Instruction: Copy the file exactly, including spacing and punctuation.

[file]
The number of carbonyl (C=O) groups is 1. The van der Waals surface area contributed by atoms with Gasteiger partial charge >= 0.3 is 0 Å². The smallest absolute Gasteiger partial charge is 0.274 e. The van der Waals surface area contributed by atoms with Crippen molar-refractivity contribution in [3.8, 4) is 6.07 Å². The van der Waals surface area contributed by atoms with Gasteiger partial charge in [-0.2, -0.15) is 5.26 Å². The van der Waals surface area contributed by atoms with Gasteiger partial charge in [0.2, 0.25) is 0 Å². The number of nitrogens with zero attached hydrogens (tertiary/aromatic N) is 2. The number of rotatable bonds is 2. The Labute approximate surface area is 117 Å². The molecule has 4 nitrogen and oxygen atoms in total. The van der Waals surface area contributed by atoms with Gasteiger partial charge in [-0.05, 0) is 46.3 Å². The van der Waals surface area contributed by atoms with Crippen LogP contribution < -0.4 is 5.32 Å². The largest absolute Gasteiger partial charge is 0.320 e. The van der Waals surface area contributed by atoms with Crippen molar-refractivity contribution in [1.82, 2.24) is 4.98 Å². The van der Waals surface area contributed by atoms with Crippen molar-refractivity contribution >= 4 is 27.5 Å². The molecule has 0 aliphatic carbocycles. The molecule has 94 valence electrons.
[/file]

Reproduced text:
The number of carbonyl (C=O) groups is 1. The van der Waals surface area contributed by atoms with Gasteiger partial charge >= 0.3 is 0 Å². The smallest absolute Gasteiger partial charge is 0.274 e. The van der Waals surface area contributed by atoms with Crippen molar-refractivity contribution in [3.8, 4) is 6.07 Å². The van der Waals surface area contributed by atoms with Gasteiger partial charge in [-0.2, -0.15) is 5.26 Å². The van der Waals surface area contributed by atoms with Gasteiger partial charge in [0.2, 0.25) is 0 Å². The number of nitrogens with zero attached hydrogens (tertiary/aromatic N) is 2. The number of rotatable bonds is 2. The Labute approximate surface area is 117 Å². The molecule has 4 nitrogen and oxygen atoms in total. The van der Waals surface area contributed by atoms with Gasteiger partial charge in [-0.05, 0) is 46.3 Å². The van der Waals surface area contributed by atoms with Crippen LogP contribution < -0.4 is 5.32 Å². The largest absolute Gasteiger partial charge is 0.320 e. The van der Waals surface area contributed by atoms with Crippen molar-refractivity contribution in [1.82, 2.24) is 4.98 Å². The van der Waals surface area contributed by atoms with Crippen molar-refractivity contribution >= 4 is 27.5 Å². The molecule has 0 aliphatic carbocycles. The molecule has 94 valence electrons.